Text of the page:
Ignorance, etc.-The man of the highest spiritual perception, after realizing his Divine identity, may live on the relative plane and thus appear enveloped by ignorance, but even then he is never unaware of his Divinity. What, etc.- Thought the man of highest spiritual perception appears to think, will, etc., yet, as the pure witness, he remains completely separate from mental activities.

[2:8] महदादीनि भूतानि समाप्यैवं सदैव हि । mahadādīni bhūtāni samāpyaivaṁ sadaiva hi /
मृदुद्रव्येषु तीक्ष्णेषु गुडेषु कटुकेषु च ।। ८।। mṛdudravyeṣu tīkśṇeṣu guḍeṣu kaṭukeṣu ca //8//

Thus am I ever pervading all existence beginning with cosmic intelligence-pervading soft, hard, sweet, and pungent substances.

This verse uses the rasa dietetic language of the Ayurveda.

[2:9] कटुत्वं चैव शैत्यत्वं मृदुत्वं च यथा जले । kaṭutvaṁ caiva śaityatvaṁ mṛdutvaṁ ca yathā jale /
प्रकृतिः पुरुषस्तद्वदभिन्नं प्रतिभाति मे ।। ९।। prakṛtiḥ puruṣastadvadabhinnaṁ pratibhāti me //9//

As pungency, coldness, or softness is nondifferent from water, so prakrti is nondifferent from purusa-thus it appears to me.

Prakrti-nature; relative existence. Purusa-spirit, the Absolute.

[2:10] सर्वाख्यारहितं यद्यत्सूक्ष्मात्सूक्ष्मतरं परम् । sarvākhyārahitaṁ yadyatsūkśmātsūkśmataraṁ param /
मनोबुद्धीन्द्रियातीतमकलङ्कं जगत्पतिम् ।। १०।। manobuddhīndriyātītamakalaṅkaṁ jagatpatim //10//

The Lord of the universe is devoid of all names. He is subtler than the subtlest, supreme, He is spotless, beyond the senses, mind, and intellect.

Lord, etc.-the Self.

[2:11] ईदृशं सहजं यत्र अहं तत्र कथं भवेत् । īdṛśaṁ sahajaṁ yatra ahaṁ tatra kathaṁ bhavet /
त्वमेव हि कथं तत्र कथं तत्र चराचरम् ।। ११।। tvameva hi kathaṁ tatra kathaṁ tatra carācaram //11//

Where there is such a natural Being, how can there be "I", how can there be even "you", how can there be the world?

Natural-existing in its natural (i.e., pure) state.

[2:12] गगनोपमं तु यत्प्रोक्तं तदेव गगनोपमम् । gaganopamaṁ tu yatproktaṁ tadeva gaganopamam /
चैतन्यं दोषहीनं च सर्वज्ञं पूर्णमेव च ।। १२।। caitanyaṁ doṣahīnaṁ ca sarvajñaṁ pūrṇameva ca //12//

That which has been described as being like ether is indeed Like ether. That is Consciousness-blameless, omniscient, and perfect.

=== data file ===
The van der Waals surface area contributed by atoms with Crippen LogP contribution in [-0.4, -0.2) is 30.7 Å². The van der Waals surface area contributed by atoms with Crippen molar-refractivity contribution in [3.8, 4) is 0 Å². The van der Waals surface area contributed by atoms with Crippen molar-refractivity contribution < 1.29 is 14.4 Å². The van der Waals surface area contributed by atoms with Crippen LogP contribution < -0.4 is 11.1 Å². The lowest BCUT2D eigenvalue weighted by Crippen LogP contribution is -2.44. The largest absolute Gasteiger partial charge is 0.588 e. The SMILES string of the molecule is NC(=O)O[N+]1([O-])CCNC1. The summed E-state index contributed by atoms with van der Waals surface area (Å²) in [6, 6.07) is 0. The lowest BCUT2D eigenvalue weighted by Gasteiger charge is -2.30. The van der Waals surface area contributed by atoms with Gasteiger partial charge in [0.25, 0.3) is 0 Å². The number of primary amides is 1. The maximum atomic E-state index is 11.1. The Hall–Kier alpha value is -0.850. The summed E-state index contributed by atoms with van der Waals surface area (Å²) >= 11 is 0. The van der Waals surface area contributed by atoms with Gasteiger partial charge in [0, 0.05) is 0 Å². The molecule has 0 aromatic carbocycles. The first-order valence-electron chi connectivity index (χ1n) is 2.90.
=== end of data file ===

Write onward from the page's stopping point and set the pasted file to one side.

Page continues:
[2:13] पृथिव्यां चरितं नैव मारुतेन च वाहितम् । pṛthivyāṁ caritaṁ naiva mārutena ca vāhitam /
वरिणा पिहितं नैव तेजोमध्ये व्यवस्थितम् ।। १३।। variṇā pihitaṁ naiva tejomadhye vyavasthitam //13//

It does not move about on the earth or dwell in fire. It is not blown by the wind or covered by water.

[2:14] आकाशं तेन संव्याप्तं न तद्व्याप्तं च केनचित् । ākāśaṁ tena saṁvyāptaṁ na tadvyāptaṁ ca kenacit /
स बाह्याभ्यन्तरं तिष्ठत्यवच्छिन्नं निरन्तरम् ।। १४।। sa bāhyābhyantaraṁ tiṣṭhatyavacchinnaṁ nirantaram //14//

Space is pervaded by It, but It is not pervaded by anything. It is existing within and without. It is undivided and continuous.

[2:15] सूक्ष्मत्वात्तददृश्यत्वान्निर्गुणत्वाच्च योगिभिः । sūkśmatvāttadadṛśyatvānnirguṇatvācca yogibhiḥ /
आलम्बनादि यत्प्रोक्तं क्रमादालम्बनं भवेत् ।। १५।। ālambanādi yatproktaṁ kramādālambanaṁ bhavet //15//

One should successively take recourse to the objects of concentration, as mentioned by the yogis, in accordance with their subtlety, invisibility, and attributelessness.

Take, etc.-In order to attain to the Absolute (or dissolution in the Absolute, as is said in the next verse), one has to reach the state of infinite and undifferentiated Consciousness by eliminating all mental differentiation or movements. The method of this elimination is to make consciousness dwell on one object continuously by obstructing its restless tendency to dwell on multifarious objects. But the object of concentration has to be chosen carefully. The beginner chooses a gross object. When he has dwelt on it continuously for some time, his consciousness becomes subtle and steady. He then chooses a subtle object to concentrate on. Gradually he reaches a high state of concentration, but some differentiations in his consciousness still remain-there is the consciousness of himself as the concentrator, of the object on which he is concentrating, and of the process of concentration. Next even these differentiations vanish. For the object of concentration dissolves, and there remains only the pure, undifferentiated Consciousness, the Absolute.